Question is this a common problem when swimming in cold or colder OW?

I have resisted using a wet suit for drills to this point in time. I do not feel like I am able to exercise proper technique with a wetsuit in OW especially when focusing on drills. Any longer swims are pretty much out as I am kind of the last one still doing OW. Today my biggest concern was getting a large muskie lure in the rear, as they were casting for them(just kidding). I wear a cap. Will ear plugs help?

Any and all advice for extending my OW sessions will be much appreciated. This is my first fall going into winter swimming OW, so all is new.

In closing I would like to state that I find it very refreshing once the body acclimates to the temp.

Thanks To All
Swim Silent and Be Well
Westy
Hey Westy,

Glad to hear your still going strong in ow It is not uncommon to have that ache in your ears after swimming in the cold. Over time as you acclimate to that temp things will settle down and you can keep going.

You can deal with the problem directly by using earplugs. I usually use Mack's Silicone earplugs and I love them. In addition get a thermal cap that you can use in addition to your normal latex or silicone cap. Most heat is lost through the head. So keeping the heat in as long as possible is the best bet.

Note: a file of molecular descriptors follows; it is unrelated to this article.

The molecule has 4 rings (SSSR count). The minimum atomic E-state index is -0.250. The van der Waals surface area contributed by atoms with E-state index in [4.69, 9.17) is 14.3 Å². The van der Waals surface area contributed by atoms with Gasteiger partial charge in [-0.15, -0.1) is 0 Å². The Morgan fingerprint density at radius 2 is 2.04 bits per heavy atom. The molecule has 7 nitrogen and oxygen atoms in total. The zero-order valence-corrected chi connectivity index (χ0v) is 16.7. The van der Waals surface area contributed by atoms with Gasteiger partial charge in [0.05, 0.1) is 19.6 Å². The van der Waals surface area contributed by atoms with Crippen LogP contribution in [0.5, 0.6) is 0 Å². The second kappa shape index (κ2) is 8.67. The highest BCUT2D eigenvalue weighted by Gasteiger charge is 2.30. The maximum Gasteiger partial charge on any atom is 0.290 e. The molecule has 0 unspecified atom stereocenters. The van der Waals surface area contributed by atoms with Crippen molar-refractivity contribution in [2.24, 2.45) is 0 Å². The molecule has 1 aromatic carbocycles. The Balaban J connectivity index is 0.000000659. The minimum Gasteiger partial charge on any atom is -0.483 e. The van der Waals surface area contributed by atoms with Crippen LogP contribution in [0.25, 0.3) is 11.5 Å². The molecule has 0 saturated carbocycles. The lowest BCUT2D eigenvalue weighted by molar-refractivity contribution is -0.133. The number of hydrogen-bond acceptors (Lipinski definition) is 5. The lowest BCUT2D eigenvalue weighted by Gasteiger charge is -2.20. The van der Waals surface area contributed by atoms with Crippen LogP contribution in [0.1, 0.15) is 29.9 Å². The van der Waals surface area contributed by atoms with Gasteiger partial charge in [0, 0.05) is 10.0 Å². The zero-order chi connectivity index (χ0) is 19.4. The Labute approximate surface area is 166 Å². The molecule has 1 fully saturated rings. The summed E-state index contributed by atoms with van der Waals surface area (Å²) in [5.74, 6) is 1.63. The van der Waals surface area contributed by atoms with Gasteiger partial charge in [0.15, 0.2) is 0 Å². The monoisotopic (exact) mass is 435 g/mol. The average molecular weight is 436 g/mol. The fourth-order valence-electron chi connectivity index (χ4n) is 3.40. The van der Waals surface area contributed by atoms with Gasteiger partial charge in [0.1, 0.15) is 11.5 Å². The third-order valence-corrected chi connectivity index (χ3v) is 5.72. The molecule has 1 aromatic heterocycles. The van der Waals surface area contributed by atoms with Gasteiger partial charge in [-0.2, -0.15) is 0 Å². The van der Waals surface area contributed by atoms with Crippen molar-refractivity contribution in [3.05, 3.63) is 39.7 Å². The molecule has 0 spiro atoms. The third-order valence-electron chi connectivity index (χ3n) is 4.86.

I completely agree that going without a wetsuit is the best idea. Drills should be done when you know all buoyancy and balance are based on your technique and not the suit.

I assume your swimming in a fresh water lake. If this is the case keep in mind that as the temp drops you will feel a lot colder in fresh water rather than salt water. If its 65F in fresh that translates to 60F in salt. also, and I know you know this already, make sure you have a swim buddy with you who has a lot of experience during the swims; have hot liquids waiting for you when you exit the water; towels, heavy clothes, and a thick cap to put on y0our head also help out. Your core temp drops after you exit the water because the brain is allowing blood to go back to the extremities, thus making you shiver, teeth chatter, and walk hunched over. This is all normal and if you take precautions of not being in too long, swimming with friends and the warm clothes and drink you will be okay.

Have fun out there Westy and when your ready come see me in February and we'll swim from Alcatraz - sans wetsuits!

Keep Swimming!
Naji
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  #4  
Old 10-09-2010
terry terry is offline